Q: My child has been refusing to eat dinner and then begs for something else to eat 15 minutes later. What should I do?
A: Dinner can be a tough meal for children because there tends to be more grown-up food on the table. I follow the advice from Ellyn Satter’s books and consider the whole family when planning dinner instead of focusing on my picky eater. I try to prepare at least 2 meals per week that are my daughter’s favorites and do the same for my husband and me. On the nights the dinner entree is a new item or something she doesn’t typically eat, I make sure to serve at least 2 other items that she likes such as bread and fruit.
If your son goes to bed awhile after dinner consider adding a bedtime snack. That way, when he asks for food between meals you can tell him his bedtime snack is coming in a couple of hours. If you stay consistent, your son will catch on and will stop asking for food right after dinner. Eventually, he’ll start eating a wider variety of food because he knows you’re not just going to feed him his favorites.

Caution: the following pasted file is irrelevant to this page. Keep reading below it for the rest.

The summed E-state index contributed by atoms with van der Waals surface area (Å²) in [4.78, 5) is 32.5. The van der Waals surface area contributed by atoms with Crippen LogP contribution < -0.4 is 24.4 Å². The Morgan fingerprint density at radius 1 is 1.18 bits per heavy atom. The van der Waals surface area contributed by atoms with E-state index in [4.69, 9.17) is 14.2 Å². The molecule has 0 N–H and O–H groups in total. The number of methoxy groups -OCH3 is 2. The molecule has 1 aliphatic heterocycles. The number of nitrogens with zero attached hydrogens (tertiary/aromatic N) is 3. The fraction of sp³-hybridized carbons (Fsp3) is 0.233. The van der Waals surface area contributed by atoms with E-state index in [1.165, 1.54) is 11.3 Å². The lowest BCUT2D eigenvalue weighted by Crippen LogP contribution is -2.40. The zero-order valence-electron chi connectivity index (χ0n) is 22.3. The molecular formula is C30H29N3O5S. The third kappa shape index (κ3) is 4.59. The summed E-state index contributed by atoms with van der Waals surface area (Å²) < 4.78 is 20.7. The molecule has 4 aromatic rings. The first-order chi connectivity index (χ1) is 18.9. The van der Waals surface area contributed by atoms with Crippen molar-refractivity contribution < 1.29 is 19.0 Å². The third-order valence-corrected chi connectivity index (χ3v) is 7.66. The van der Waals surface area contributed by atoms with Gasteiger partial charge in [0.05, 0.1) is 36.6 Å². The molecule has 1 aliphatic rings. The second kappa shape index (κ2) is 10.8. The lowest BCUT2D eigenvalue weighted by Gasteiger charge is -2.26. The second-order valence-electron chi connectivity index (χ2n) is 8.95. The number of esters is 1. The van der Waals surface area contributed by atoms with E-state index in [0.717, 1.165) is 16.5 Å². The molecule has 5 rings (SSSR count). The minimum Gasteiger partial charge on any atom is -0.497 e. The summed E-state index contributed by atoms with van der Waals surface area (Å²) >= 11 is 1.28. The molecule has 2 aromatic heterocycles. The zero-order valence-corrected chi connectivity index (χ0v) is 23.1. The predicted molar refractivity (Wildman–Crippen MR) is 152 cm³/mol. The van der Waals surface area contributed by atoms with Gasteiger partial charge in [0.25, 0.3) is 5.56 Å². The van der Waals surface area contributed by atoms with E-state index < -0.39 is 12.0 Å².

The hardest part is accepting that some nights your little one won’t eat a balanced meal. But I believe the above strategy pays off in the long run. My daughter is finally starting to eat more of the dinners I serve after months of refusing. And by refusing I mean taking the food off her plate yelling, no, no, no! Of course, I follow the Division of Responsibility: I decide the what, when and where of feeding and she decides the whether and how much of eating.
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